• One hour break
• Two 30 min breaks
• Three 20 min breaks

Employees have an entitlement to 5 days of unpaid leave per year for medical care purposes. Apart from doing so for the employee’s own medical care, an employee will be allowed take this leave for:
• their children,
• spouse, civil partner or cohabitant,
• a parent,
• a grandparent,
• a sibling,
• any person living in the household

Posted in Employment Law

Jun 23

Posted by
Charlotte McArdle

Following GDPR Guidelines

General Data Protection Regulation (GDPR) is a hot topic right now. GDPR is the toughest privacy and security law in the world. Even though it was drafted and passed by the European Union (EU), it imposes obligations onto organisations anywhere, so long as they target or collect data related to people in the EU. Under GDPR people have a fundamental right of access to their personal data from data controllers.

Types of data processed
In business there are 3 main types of data that is processed regularly. These are:

• Customer data
• Employee data

When dealing with this data the three key principles to remember are:

• Lawfulness
• Fairness
• Transparency

How to treat the data you process

• Purpose limitation
Personal data should only be collected for specific, explicit and legitimate purposes and not further processed in manner that is incompatible with those purposes.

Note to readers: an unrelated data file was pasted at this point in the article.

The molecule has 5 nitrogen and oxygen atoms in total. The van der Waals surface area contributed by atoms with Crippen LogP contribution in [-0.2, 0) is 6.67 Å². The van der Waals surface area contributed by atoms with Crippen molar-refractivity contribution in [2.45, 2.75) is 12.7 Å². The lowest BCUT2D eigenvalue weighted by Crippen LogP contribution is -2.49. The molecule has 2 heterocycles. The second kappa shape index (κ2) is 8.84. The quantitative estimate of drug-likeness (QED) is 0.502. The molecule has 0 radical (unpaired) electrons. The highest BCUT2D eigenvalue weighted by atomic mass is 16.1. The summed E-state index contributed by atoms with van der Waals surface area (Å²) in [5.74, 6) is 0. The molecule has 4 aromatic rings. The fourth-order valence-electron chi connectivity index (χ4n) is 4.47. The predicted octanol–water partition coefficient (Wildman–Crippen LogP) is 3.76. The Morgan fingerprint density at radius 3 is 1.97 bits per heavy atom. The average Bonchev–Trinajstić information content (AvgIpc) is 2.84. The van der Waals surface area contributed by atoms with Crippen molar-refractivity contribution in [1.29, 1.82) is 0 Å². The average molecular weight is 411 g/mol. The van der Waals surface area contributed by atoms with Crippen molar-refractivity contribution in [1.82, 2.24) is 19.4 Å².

• Data minimisation
Processing of personal data must be adequate, relevant and limited to what is necessary in the relation to the purpose for which they are processed.

• Storage limitation
Personal data should only be kept in a form which permits identification of data subjects for as long as is necessary for the purpose for which the personal data are processed.

• Integrity and confidentiality
Personal data should be processed in a manner that ensures appropriate security and confidentiality of the data, including protection against unauthorised or unlawful access to or use of personal data and the equipment used for the processing and against accidental loss, destruction or damage, using appropriate technical or organisational measures.

The four main breaches of GDPR are:
• Unauthorised disclosures
• Unauthorised access
• Hacking
• Integrity

GDPR Guidelines
1. Know what data you have, where you have it and why you have it
2. Be transparent
3. Identify any risks
4. Know your processors
5. Manage any risks

Bright Contracts contains a 'Data Protection' section of the Company Handbook which can be viewed under the 'Introduction' tab. Download a trial of our software to see a sample of this content.

Posted in GDPR